I DON’T remember how I found her pictures, but I knew her immediately. The young woman’s images were being shared by a group of anonymous men on a Scottish forum, alongside solicitation for pictures of other well-known women. Her name was posted, nudes “requested”, and the bottom-feeders of the internet obliged. A series of pictures followed. Clothed pictures doctored with explicit writing across her face and body. Fake nudes with superimposed globs of semen covering her. This is a thing some men do for fun, for themselves and each other, apparently. There are extensive tutorials on YouTube and websites that do it for you. There are even online communities where they share their “work” and make requests for doctored, sexualised pictures of women they know. Though it happens entirely online, the degradation and violation are entirely real.

This is one of the many forms of intimate image abuse now illegal in Scotland. Most often people call it “revenge porn”, though this ignores the ever-expanding scope of image-based sexual abuse. In Scotland, it constitutes the sharing or threat of sharing intimate images or videos taken in a private context, in underwear, partially or fully nude. These crimes have been punishable since July 2017. It’s a positive that Scotland has criminalised this behaviour, yet in the first six months following the introduction of the new law, 61 per cent of the incidents reported have resulted in no detection. Criminals are hard to trace, and so action has yet to catch up with expectation. Policing with so few leads must be tough, but every effort must be made to do better for victims. These crimes limit them in many of the same ways offline sexual crimes do.

Reflexively, we often reach for “revenge porn” to describe crimes of this nature. This is a problem for a number of reasons. It ascribes a singular motive and it conflates the imagery with what we typically understand as pornography – consensually created sexualised imagery for the purposes of sexual arousal, made available in the public domain. This snappy moniker minimises the nature of the abuse of those victimised. It also intimates that said imagery was made for public consumption. Calling it “revenge porn” focuses on the “what” she did – creating or consenting to be the subject of sexual imagery – and what she “did” to incite a “revenge” response. Both words implicate the victim in her own abuse and discredit her in her position as someone who has been harmed.

This implication is in itself a problem. “What did she do? Why did she take those pictures?”. As well as taking the heat off the perpetrator, it homogenises the many disparate experiences of image abuse. Many don’t know their image is being used and shared. Clearly, as the case above shows, you don’t have to have ever taken a single nude, or have any relation to your abuser, to be a victim. A photo stolen from social media, scraped from LinkedIn or screengrabbed from a work website is all that’s needed to make a convincing explicit picture.

When we use a sensationalised phrase like “revenge porn” the harm caused by this behaviour is diffused. It becomes something louche, something smutty, something to gasp or giggle at. When sexual images of a woman surface, the attention is on the woman. This intersects with the cultural tendency to blame the victim, which works to exonerate the perpetrator and push aside discussion of his motives, his intent and the consequences of both. Similarly, it intersects with the heavily gendered nature of cyber-harassment. A recent study showed 90 per cent of victims were female. Cyber civil rights and law professor Danielle Citron posits this imbalance might be the result of the pressure and coercion women endure to share explicit pictures or have them taken.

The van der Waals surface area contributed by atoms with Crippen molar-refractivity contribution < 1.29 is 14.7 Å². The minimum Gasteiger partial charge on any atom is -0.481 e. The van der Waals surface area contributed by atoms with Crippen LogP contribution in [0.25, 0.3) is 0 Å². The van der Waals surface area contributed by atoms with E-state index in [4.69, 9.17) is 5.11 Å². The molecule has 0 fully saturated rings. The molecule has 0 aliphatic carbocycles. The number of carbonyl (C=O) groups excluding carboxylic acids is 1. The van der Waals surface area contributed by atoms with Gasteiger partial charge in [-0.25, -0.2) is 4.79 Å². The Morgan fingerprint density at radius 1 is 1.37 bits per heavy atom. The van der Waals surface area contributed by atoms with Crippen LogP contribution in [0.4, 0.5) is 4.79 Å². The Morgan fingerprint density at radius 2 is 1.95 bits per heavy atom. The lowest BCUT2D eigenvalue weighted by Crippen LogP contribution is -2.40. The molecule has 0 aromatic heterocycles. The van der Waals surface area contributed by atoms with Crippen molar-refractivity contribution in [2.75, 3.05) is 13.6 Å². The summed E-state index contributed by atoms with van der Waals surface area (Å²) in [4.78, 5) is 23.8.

Men who share and create these images know that women will be seen as “damaged goods”, and that sharing them curtails their professional, relational and social freedoms. That sharing of them is a shameful scarlet letter worn for all to see. As Citron says in Hate Crimes In Cyberspace: “Harassers know that women will be seen as sluts whereas men’s sexual activity will be taken as a point of pride.”

Let’s be real for a moment: this crime is not about irresponsible women. It’s not about “bad choices”, as so often become a caveat to our empathy with victims of sexual crimes.

Women have every right to take intimate images of themselves and to trust those in possession of them not to abuse that confidence. They have the right not to have them made public without consent.

Women have the right not to see their images taken from elsewhere and used as the source for sexualised imagery. They have the right not to bear the brunt of the shame and degradation inflicted by their release, or the psychic, social and material consequences of their existence – consequences like lost jobs, ruined relationships, tarnished reputations, or further abuse.

They have the right not to see their abuse minimised by conflation with pornography, their intentions blurred by it.

This is not normal, and it cannot become normal. If we accept it as “something that happens to women online” we obfuscate the cumulative impact on women and girls at large.

It’s much too early to make a definitive call on the success of Scotland’s intimate image abuse law, but the slow start shows there is a tremendous job of work to be done to keep women safe.

The internet still feels lawless at times. It’s the one place you can be invisible, and with that lack of accountability, you’re relatively free to seriously harm others. Lives increasingly lived online mean new crimes as civil rights lag behind digital freedom. In tandem with policing, public attitudes must change towards those whose images are abused.

We could start by not calling it porn, and naming it appropriately: as a sex crime.